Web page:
Over two years spent in and out of lockdown, businesses around Penrith have been put to the test, forced to adapt to constant changes in restrictions.
Now, a year on from the end of the last lockdown in 2021, it seems they’re back and better than ever.
Hayden Mace and Clair Williams own World Gym Penrith, which, alongside all other gyms, was forced into total closure during lockdowns.
Though Mr Mace admits he was taken by surprise at how significant the bounce back was when they were first able to open back up, the business has only gone from strength to strength since then.
“After the first lockdown, the bounce back was beyond anything we expected. After the second lockdown, the bounce back was almost double what it was after the first lockdown,” he said.
“I think a lot of it just came down to the community that we had, and what we did through all the lockdowns to keep the community engaged and active and moving.
“The last year has just been incredible for us as a business. We’re coming up to 15 years in business now at World Gym in Penrith, and we have seen record growth throughout the business this year.”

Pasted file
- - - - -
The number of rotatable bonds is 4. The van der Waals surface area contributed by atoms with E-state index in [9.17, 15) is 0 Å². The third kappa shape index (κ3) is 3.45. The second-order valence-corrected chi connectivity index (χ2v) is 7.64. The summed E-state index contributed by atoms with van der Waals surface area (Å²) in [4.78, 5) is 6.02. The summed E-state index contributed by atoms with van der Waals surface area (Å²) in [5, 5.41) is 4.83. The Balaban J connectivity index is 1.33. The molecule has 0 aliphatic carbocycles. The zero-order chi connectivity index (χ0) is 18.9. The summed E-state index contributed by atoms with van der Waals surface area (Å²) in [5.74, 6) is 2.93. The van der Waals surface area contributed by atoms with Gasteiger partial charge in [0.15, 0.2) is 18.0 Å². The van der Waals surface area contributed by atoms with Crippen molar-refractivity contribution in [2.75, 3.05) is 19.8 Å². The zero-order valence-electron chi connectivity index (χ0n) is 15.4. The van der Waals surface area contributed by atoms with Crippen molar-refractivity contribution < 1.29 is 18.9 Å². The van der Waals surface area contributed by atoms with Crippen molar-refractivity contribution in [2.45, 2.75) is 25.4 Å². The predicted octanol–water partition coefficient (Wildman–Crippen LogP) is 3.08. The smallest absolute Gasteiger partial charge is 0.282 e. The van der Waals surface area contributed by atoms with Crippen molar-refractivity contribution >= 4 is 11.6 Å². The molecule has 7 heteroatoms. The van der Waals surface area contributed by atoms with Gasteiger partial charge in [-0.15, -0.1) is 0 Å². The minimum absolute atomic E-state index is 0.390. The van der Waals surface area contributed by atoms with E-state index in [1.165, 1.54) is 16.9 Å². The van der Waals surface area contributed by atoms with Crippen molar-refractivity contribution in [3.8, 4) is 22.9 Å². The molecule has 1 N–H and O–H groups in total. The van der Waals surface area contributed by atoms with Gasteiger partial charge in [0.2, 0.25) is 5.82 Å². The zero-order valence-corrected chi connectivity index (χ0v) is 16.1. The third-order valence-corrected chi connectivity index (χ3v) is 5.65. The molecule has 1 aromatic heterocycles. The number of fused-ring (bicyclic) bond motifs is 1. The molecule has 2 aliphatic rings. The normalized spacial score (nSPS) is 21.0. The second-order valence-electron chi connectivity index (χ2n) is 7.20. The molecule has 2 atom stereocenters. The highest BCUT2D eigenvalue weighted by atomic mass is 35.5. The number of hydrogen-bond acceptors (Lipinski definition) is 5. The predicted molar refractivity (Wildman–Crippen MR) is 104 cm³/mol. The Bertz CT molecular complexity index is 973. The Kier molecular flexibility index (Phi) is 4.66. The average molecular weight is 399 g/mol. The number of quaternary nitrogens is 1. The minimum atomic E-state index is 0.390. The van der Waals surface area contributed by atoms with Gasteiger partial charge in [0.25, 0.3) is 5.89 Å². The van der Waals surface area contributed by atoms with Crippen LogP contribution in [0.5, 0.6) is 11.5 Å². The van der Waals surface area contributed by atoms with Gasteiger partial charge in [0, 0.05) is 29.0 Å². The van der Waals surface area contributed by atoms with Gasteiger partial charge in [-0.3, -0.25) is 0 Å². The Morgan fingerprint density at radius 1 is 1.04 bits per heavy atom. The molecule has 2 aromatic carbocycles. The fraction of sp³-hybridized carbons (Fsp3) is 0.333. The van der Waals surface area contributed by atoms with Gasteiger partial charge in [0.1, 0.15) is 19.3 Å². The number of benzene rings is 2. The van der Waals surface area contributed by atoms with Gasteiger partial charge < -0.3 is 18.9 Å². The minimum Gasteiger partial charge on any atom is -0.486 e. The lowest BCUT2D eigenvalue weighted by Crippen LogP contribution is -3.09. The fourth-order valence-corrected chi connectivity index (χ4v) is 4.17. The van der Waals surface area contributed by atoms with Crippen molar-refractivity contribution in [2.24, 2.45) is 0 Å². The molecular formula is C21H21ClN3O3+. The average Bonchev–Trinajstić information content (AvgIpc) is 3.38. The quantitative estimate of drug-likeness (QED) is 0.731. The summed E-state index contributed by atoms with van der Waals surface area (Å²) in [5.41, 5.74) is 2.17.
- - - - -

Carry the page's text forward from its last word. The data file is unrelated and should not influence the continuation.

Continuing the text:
For Morphett Place Café in Erskine Park, being an industrial café meant that owner Tanya Koutroumbas was able to continue operating through the lockdowns with some adaptations, like using Uber, changing their table layout, and creating takeaway boxes to feed families at home.
Though she saw business bounce back to normal immediately after lockdown, the past few months has seen her adapt even more to new changes, in light of people’s spending habits shifting with the increased cost of living.
“Things have changed so much in the last couple of years. Even seasonally things have changed, or when there’s floods and produce goes up, or when people haven’t been able to work,” she said.
“We definitely have had to adapt to a changing environment.”
But, that’s not to say she hasn’t been ecstatic to see everyone back together once again.
“There’s nothing like, when you’re a business owner especially in a café, and you’re not seeing faces, and people aren’t dining in. It’s a whole different experience, a different dynamic,” she said.
“Having people coming in and mingling and they can stand together and sit together and they can just dine together, it’s so good to see that.”
Insignia Hair and Day Spa is another business that needed to adapt to stay afloat, which included its staff working on A and B rosters, and offering take home kits.
Now that they’re back in full force, owner Olivia Mangold said that she can’t wait for what the next year brings.
“We’ve definitely bounced back, if not better,” she said.
“We’re working towards working really hard and hopefully doing a big salon renovation next year. It’s all very exciting!”
Cassidy Pearce is a news and entertainment journalist with The Western Weekender. A graduate of the University of Technology Sydney, she has previously worked with Good Morning Macarthur and joined the Weekender in 2022.